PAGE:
Egg Nutrition Center Blog

Spring Clean Your Kitchen

Kathleen-Zelman-150x150Today’s post comes from Kathleen Zelman, MPH, RDN. Zelman is the Director of Nutrition for WebMD, overseeing diet, nutrition and food information. Among other duties, she serves as Senior Nutrition Correspondent, writes weekly features, columns and newsletters, provides expert editorial review of diet and nutrition articles and covers national meetings. Zelman has extensive media experience, including 12 years as a national spokeswoman for the American Dietetic Association (ADA-now the Academy of Nutrition and Dietetics and currently serves as one of ENC’s Health Professional Advisors.Colorful tulips, daffodils, and azaleas are the first signs of spring. And it is also the perfect time to spring clean your refrigerator and pantry.

The payoff – pitching the junk and stocking your kitchen with healthy foods is the best strategy to get your diet back on track in time for skimpier clothing.

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Pitch and Clean

Remove everything from the refrigerator including the scary science experiments.  Check the expiration dates on perishable foods and remember ‘when in doubt, throw it out’.

Keep in mind that once you open a package, despite the date, it is best to use it within a week.

Once the refrigerator is empty, give it a good cleaning with a mild soapy solution.  Wash all the interior shelves, walls, bins and between the groves of the rubber seal.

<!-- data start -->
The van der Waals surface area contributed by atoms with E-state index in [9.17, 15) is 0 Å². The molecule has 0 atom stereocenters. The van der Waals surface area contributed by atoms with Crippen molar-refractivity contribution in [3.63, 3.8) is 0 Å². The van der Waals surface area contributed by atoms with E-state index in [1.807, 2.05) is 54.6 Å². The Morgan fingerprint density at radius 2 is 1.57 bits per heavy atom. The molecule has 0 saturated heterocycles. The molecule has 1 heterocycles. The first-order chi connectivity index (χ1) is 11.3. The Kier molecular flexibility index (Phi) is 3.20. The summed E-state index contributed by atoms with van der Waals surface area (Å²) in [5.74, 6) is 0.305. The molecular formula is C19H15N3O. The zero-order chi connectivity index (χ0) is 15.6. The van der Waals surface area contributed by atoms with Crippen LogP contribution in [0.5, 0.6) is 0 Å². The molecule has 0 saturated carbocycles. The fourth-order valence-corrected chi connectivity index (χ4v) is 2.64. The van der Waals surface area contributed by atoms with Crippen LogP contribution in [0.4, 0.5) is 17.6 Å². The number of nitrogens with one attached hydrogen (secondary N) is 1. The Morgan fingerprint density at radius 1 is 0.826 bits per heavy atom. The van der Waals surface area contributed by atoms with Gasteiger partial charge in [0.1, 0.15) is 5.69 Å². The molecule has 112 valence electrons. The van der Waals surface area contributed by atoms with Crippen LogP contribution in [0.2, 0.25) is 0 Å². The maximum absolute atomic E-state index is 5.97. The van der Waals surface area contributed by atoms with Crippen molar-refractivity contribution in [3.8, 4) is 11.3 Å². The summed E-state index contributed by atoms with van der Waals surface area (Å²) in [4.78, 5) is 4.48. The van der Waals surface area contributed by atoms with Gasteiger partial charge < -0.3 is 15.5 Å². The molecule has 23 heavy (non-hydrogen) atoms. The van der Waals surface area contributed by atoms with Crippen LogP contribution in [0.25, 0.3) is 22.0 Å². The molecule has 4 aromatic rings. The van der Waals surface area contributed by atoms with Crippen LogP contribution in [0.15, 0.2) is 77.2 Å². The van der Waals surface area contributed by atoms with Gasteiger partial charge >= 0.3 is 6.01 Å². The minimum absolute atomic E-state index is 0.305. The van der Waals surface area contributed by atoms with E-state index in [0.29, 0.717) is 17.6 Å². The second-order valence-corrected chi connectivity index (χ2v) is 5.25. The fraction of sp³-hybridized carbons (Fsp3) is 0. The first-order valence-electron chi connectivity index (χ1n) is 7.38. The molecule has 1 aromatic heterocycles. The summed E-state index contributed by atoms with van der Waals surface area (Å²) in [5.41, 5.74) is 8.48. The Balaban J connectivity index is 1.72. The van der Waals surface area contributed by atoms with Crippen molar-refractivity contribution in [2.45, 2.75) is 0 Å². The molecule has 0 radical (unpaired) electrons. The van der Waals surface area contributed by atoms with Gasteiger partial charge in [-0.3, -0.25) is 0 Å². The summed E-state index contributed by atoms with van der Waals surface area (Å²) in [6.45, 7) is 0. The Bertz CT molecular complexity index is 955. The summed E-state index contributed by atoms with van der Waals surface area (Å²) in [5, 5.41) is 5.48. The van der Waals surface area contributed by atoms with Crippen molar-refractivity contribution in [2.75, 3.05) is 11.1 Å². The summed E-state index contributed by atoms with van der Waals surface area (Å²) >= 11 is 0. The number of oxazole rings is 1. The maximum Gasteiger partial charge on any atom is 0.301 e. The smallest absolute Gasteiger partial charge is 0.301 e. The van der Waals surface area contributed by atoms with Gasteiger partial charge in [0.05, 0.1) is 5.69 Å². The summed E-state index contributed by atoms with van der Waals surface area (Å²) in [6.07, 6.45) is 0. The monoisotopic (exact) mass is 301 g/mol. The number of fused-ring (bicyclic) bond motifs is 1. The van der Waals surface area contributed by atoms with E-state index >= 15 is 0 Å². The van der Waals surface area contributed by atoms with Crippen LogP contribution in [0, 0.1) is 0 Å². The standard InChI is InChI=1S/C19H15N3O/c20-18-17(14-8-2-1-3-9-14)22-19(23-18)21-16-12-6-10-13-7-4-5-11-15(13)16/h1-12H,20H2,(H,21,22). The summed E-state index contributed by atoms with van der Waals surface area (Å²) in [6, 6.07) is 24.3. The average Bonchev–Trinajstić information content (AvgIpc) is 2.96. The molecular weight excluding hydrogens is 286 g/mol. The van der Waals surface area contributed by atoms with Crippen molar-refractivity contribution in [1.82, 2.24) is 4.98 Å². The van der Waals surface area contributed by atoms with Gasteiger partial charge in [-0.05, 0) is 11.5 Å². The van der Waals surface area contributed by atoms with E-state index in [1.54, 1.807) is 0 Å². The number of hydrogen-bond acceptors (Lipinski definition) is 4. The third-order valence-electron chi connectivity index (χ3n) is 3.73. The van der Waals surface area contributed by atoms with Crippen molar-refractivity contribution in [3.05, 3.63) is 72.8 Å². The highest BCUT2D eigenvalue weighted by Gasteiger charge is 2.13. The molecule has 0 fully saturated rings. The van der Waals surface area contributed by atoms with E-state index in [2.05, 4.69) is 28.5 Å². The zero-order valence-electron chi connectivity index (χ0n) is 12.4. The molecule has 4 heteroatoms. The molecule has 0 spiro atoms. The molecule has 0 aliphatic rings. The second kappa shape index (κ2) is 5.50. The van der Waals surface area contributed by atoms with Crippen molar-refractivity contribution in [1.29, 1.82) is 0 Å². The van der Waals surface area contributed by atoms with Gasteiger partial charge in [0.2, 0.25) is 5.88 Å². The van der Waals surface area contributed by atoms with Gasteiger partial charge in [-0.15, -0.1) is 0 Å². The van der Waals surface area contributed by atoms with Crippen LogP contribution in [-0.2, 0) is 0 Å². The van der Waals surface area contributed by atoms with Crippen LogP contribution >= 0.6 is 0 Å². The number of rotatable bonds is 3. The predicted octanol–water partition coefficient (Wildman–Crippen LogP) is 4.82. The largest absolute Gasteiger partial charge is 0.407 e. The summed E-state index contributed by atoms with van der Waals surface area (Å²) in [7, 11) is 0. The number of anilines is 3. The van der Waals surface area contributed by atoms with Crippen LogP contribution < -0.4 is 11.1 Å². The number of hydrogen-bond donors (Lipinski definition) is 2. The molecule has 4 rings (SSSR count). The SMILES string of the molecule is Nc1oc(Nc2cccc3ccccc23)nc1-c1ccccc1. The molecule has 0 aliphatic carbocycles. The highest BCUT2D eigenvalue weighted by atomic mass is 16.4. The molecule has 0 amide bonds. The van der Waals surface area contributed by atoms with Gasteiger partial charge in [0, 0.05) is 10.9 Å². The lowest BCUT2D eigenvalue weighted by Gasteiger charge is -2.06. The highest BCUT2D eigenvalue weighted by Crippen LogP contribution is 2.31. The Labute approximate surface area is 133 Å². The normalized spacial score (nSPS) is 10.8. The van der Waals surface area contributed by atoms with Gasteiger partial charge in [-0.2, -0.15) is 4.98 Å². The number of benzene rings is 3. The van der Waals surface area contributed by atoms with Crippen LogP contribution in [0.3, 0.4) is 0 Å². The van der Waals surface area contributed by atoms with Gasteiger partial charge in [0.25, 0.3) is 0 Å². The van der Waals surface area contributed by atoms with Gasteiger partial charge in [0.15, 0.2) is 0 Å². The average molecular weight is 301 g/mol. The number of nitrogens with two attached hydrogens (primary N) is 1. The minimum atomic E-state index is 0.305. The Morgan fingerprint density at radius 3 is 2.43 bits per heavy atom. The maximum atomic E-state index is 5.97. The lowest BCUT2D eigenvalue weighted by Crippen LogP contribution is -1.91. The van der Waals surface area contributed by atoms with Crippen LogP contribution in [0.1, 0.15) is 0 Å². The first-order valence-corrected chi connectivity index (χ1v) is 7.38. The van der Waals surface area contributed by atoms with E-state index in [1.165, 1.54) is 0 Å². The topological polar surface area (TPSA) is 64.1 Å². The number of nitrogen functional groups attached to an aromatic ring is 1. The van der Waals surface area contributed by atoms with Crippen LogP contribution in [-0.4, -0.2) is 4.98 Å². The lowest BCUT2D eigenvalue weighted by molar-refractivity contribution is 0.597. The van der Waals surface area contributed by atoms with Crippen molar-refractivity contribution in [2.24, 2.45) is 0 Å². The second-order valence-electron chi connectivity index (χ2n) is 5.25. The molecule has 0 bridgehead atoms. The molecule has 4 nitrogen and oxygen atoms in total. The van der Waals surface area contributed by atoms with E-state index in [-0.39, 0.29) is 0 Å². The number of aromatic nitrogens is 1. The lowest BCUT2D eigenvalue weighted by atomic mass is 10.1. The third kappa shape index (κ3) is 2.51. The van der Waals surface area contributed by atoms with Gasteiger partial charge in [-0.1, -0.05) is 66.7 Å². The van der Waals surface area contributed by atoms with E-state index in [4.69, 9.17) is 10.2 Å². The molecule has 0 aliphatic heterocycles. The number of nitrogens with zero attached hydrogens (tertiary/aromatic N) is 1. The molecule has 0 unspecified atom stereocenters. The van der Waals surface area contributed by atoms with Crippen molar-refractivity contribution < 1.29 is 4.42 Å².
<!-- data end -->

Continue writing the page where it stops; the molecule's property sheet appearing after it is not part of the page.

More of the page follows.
Keep Track of Temps

A refrigerator thermometer is essential and no refrigerator should be caught without one.  Check it frequently to be sure it is registering below 40° F to prevent bacterial growth.

Stock It With Healthy Foods

Fill the fridge with a bounty of fruits and vegetables placed in the humidity controlled crispers.  These are the preferred go-to foods for nutritious and delicious snacks and meals.

Keep the most perishable foods like eggs (kept in their carton for freshness) and dairy in the center of the unit where it is coldest.  Use the door for condiments, juices and nondairy beverages because the door zone is the least cold.  Meats and cheeses are best kept in a designated bin.

Store leftovers in clear containers labeled with the date and use them within a few days.

Pantry Makeover

Empty out the shelves, give them a good cleaning then decide what foods stay and what to pitch.  Here is where lots of processed and junk foods linger and have the potential to sabotage your diet.  Carefully choose foods that are minimally processed and pitch the less-than-healthy foods that tempt you the most.

Organize your pantry with like foods together so you can easily find them.  Use the ‘first in, first out’ rule to rotate the foods in your pantry so you always use the oldest products before the new ones.

Author: Guest Blogger